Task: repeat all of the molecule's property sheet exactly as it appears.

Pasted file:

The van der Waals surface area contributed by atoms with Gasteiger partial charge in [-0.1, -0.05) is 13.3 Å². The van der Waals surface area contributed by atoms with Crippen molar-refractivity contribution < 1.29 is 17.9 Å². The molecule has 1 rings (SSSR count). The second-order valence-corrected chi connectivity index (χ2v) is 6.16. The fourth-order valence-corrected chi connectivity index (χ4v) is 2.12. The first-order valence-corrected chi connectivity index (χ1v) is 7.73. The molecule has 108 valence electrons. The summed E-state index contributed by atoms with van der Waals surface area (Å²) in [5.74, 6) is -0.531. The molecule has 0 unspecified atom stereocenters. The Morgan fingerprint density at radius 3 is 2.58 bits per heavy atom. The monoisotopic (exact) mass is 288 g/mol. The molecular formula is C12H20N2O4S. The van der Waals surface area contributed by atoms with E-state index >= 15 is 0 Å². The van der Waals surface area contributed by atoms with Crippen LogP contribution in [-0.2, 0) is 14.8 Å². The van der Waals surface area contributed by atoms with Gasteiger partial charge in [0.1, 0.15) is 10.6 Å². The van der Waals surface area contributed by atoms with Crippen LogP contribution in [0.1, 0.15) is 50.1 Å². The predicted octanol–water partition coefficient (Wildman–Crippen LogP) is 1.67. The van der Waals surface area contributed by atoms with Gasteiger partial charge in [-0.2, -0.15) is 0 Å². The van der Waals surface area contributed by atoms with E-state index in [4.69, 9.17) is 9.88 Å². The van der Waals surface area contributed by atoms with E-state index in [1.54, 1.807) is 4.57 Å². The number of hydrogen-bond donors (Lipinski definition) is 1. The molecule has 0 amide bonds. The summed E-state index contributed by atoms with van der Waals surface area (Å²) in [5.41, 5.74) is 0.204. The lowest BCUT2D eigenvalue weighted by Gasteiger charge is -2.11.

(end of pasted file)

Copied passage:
The van der Waals surface area contributed by atoms with Gasteiger partial charge in [-0.1, -0.05) is 13.3 Å². The van der Waals surface area contributed by atoms with Crippen molar-refractivity contribution < 1.29 is 17.9 Å². The molecule has 1 rings (SSSR count). The second-order valence-corrected chi connectivity index (χ2v) is 6.16. The fourth-order valence-corrected chi connectivity index (χ4v) is 2.12. The first-order valence-corrected chi connectivity index (χ1v) is 7.73. The molecule has 108 valence electrons. The summed E-state index contributed by atoms with van der Waals surface area (Å²) in [5.74, 6) is -0.531. The molecule has 0 unspecified atom stereocenters. The Morgan fingerprint density at radius 3 is 2.58 bits per heavy atom. The monoisotopic (exact) mass is 288 g/mol. The molecular formula is C12H20N2O4S. The van der Waals surface area contributed by atoms with E-state index >= 15 is 0 Å². The van der Waals surface area contributed by atoms with Crippen LogP contribution in [-0.2, 0) is 14.8 Å². The van der Waals surface area contributed by atoms with Gasteiger partial charge in [0.1, 0.15) is 10.6 Å². The van der Waals surface area contributed by atoms with Crippen LogP contribution in [0.1, 0.15) is 50.1 Å². The predicted octanol–water partition coefficient (Wildman–Crippen LogP) is 1.67. The van der Waals surface area contributed by atoms with Gasteiger partial charge in [-0.2, -0.15) is 0 Å². The van der Waals surface area contributed by atoms with E-state index in [4.69, 9.17) is 9.88 Å². The van der Waals surface area contributed by atoms with E-state index in [1.54, 1.807) is 4.57 Å². The number of hydrogen-bond donors (Lipinski definition) is 1. The molecule has 0 amide bonds. The summed E-state index contributed by atoms with van der Waals surface area (Å²) in [5.41, 5.74) is 0.204. The lowest BCUT2D eigenvalue weighted by Gasteiger charge is -2.11.